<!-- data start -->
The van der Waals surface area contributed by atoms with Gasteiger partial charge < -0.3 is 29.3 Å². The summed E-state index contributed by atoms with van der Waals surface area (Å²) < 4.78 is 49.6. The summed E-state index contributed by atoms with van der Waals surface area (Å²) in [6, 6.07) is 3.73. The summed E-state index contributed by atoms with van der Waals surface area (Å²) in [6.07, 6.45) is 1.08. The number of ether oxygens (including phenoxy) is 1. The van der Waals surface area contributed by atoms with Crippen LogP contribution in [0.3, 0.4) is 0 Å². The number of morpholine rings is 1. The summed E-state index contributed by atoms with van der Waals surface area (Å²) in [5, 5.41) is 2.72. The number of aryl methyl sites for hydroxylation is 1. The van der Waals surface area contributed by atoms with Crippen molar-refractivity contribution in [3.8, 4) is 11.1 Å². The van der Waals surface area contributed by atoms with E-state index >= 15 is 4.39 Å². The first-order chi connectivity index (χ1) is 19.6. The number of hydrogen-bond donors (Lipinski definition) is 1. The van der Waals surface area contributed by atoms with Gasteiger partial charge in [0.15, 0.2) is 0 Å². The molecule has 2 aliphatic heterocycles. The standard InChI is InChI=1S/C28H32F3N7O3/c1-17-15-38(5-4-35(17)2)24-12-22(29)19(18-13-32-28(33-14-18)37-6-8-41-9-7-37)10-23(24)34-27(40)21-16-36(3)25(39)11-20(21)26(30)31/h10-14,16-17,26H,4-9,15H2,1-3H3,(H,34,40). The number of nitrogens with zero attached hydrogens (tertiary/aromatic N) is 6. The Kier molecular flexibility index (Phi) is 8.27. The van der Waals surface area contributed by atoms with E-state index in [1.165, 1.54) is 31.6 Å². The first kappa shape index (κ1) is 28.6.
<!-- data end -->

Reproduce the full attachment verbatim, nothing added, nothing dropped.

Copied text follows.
The van der Waals surface area contributed by atoms with Gasteiger partial charge < -0.3 is 29.3 Å². The summed E-state index contributed by atoms with van der Waals surface area (Å²) < 4.78 is 49.6. The summed E-state index contributed by atoms with van der Waals surface area (Å²) in [6, 6.07) is 3.73. The summed E-state index contributed by atoms with van der Waals surface area (Å²) in [6.07, 6.45) is 1.08. The number of ether oxygens (including phenoxy) is 1. The van der Waals surface area contributed by atoms with Crippen LogP contribution in [0.3, 0.4) is 0 Å². The number of morpholine rings is 1. The summed E-state index contributed by atoms with van der Waals surface area (Å²) in [5, 5.41) is 2.72. The number of aryl methyl sites for hydroxylation is 1. The van der Waals surface area contributed by atoms with Crippen molar-refractivity contribution in [3.8, 4) is 11.1 Å². The van der Waals surface area contributed by atoms with E-state index >= 15 is 4.39 Å². The first-order chi connectivity index (χ1) is 19.6. The number of hydrogen-bond donors (Lipinski definition) is 1. The van der Waals surface area contributed by atoms with Gasteiger partial charge in [0.15, 0.2) is 0 Å². The molecule has 2 aliphatic heterocycles. The standard InChI is InChI=1S/C28H32F3N7O3/c1-17-15-38(5-4-35(17)2)24-12-22(29)19(18-13-32-28(33-14-18)37-6-8-41-9-7-37)10-23(24)34-27(40)21-16-36(3)25(39)11-20(21)26(30)31/h10-14,16-17,26H,4-9,15H2,1-3H3,(H,34,40). The number of nitrogens with zero attached hydrogens (tertiary/aromatic N) is 6. The Kier molecular flexibility index (Phi) is 8.27. The van der Waals surface area contributed by atoms with E-state index in [1.165, 1.54) is 31.6 Å². The first kappa shape index (κ1) is 28.6.